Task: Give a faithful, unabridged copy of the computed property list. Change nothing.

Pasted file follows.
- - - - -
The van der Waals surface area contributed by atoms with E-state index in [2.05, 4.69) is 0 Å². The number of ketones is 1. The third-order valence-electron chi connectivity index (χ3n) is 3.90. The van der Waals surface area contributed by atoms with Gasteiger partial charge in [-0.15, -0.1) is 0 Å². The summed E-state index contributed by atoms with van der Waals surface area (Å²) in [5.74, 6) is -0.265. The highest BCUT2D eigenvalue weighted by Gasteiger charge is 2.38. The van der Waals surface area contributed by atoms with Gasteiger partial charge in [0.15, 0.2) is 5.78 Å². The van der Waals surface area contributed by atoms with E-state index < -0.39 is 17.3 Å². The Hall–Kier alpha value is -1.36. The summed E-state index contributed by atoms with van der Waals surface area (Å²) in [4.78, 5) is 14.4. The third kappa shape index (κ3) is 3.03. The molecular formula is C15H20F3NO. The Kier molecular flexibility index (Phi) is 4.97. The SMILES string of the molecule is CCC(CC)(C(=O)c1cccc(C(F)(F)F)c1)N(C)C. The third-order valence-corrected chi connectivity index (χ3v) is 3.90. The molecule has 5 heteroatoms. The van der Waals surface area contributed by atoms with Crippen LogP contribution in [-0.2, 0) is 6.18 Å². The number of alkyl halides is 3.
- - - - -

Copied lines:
The van der Waals surface area contributed by atoms with E-state index in [2.05, 4.69) is 0 Å². The number of ketones is 1. The third-order valence-electron chi connectivity index (χ3n) is 3.90. The van der Waals surface area contributed by atoms with Gasteiger partial charge in [-0.15, -0.1) is 0 Å². The summed E-state index contributed by atoms with van der Waals surface area (Å²) in [5.74, 6) is -0.265. The highest BCUT2D eigenvalue weighted by Gasteiger charge is 2.38. The van der Waals surface area contributed by atoms with Gasteiger partial charge in [0.15, 0.2) is 5.78 Å². The van der Waals surface area contributed by atoms with E-state index < -0.39 is 17.3 Å². The Hall–Kier alpha value is -1.36. The summed E-state index contributed by atoms with van der Waals surface area (Å²) in [4.78, 5) is 14.4. The third kappa shape index (κ3) is 3.03. The molecular formula is C15H20F3NO. The Kier molecular flexibility index (Phi) is 4.97. The SMILES string of the molecule is CCC(CC)(C(=O)c1cccc(C(F)(F)F)c1)N(C)C. The third-order valence-corrected chi connectivity index (χ3v) is 3.90. The molecule has 5 heteroatoms. The van der Waals surface area contributed by atoms with Crippen LogP contribution in [-0.2, 0) is 6.18 Å². The number of alkyl halides is 3.